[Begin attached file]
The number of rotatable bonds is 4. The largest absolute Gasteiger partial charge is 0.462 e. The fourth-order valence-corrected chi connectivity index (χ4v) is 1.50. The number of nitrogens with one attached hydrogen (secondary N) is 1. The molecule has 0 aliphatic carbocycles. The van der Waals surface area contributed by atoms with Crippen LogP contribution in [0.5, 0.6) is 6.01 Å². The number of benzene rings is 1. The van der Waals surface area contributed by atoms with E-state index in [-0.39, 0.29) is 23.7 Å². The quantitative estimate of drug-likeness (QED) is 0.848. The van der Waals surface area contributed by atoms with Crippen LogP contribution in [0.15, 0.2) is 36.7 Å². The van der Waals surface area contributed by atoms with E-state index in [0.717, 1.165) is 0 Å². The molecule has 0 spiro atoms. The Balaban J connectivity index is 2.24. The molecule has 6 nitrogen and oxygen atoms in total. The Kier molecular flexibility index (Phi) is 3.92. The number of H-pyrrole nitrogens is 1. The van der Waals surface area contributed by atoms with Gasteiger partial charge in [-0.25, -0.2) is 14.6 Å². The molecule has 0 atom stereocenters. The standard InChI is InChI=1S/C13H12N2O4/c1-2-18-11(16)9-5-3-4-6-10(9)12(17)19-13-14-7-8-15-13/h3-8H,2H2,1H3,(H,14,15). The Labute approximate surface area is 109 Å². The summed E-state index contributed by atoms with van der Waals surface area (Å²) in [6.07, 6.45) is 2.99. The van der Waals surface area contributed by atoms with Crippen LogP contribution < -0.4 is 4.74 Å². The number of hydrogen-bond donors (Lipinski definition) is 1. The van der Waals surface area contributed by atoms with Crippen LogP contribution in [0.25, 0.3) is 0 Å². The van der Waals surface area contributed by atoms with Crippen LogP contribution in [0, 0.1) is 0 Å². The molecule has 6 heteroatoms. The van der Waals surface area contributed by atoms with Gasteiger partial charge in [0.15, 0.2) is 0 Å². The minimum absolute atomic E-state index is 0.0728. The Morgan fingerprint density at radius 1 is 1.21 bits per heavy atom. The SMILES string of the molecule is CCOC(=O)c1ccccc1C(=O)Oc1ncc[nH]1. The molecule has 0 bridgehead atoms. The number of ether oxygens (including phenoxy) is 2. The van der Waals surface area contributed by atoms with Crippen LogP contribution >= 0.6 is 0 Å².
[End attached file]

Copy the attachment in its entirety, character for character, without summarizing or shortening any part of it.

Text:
The number of rotatable bonds is 4. The largest absolute Gasteiger partial charge is 0.462 e. The fourth-order valence-corrected chi connectivity index (χ4v) is 1.50. The number of nitrogens with one attached hydrogen (secondary N) is 1. The molecule has 0 aliphatic carbocycles. The van der Waals surface area contributed by atoms with Crippen LogP contribution in [0.5, 0.6) is 6.01 Å². The number of benzene rings is 1. The van der Waals surface area contributed by atoms with E-state index in [-0.39, 0.29) is 23.7 Å². The quantitative estimate of drug-likeness (QED) is 0.848. The van der Waals surface area contributed by atoms with Crippen LogP contribution in [0.15, 0.2) is 36.7 Å². The van der Waals surface area contributed by atoms with E-state index in [0.717, 1.165) is 0 Å². The molecule has 0 spiro atoms. The Balaban J connectivity index is 2.24. The molecule has 6 nitrogen and oxygen atoms in total. The Kier molecular flexibility index (Phi) is 3.92. The number of H-pyrrole nitrogens is 1. The van der Waals surface area contributed by atoms with Gasteiger partial charge in [-0.25, -0.2) is 14.6 Å². The molecule has 0 atom stereocenters. The standard InChI is InChI=1S/C13H12N2O4/c1-2-18-11(16)9-5-3-4-6-10(9)12(17)19-13-14-7-8-15-13/h3-8H,2H2,1H3,(H,14,15). The Labute approximate surface area is 109 Å². The summed E-state index contributed by atoms with van der Waals surface area (Å²) in [6.07, 6.45) is 2.99. The van der Waals surface area contributed by atoms with Crippen LogP contribution < -0.4 is 4.74 Å². The number of hydrogen-bond donors (Lipinski definition) is 1. The van der Waals surface area contributed by atoms with Crippen LogP contribution in [0.25, 0.3) is 0 Å². The van der Waals surface area contributed by atoms with Crippen LogP contribution in [0, 0.1) is 0 Å². The molecule has 6 heteroatoms. The van der Waals surface area contributed by atoms with Gasteiger partial charge in [0.15, 0.2) is 0 Å². The minimum absolute atomic E-state index is 0.0728. The Morgan fingerprint density at radius 1 is 1.21 bits per heavy atom. The SMILES string of the molecule is CCOC(=O)c1ccccc1C(=O)Oc1ncc[nH]1. The molecule has 0 bridgehead atoms. The number of ether oxygens (including phenoxy) is 2. The van der Waals surface area contributed by atoms with Crippen LogP contribution >= 0.6 is 0 Å².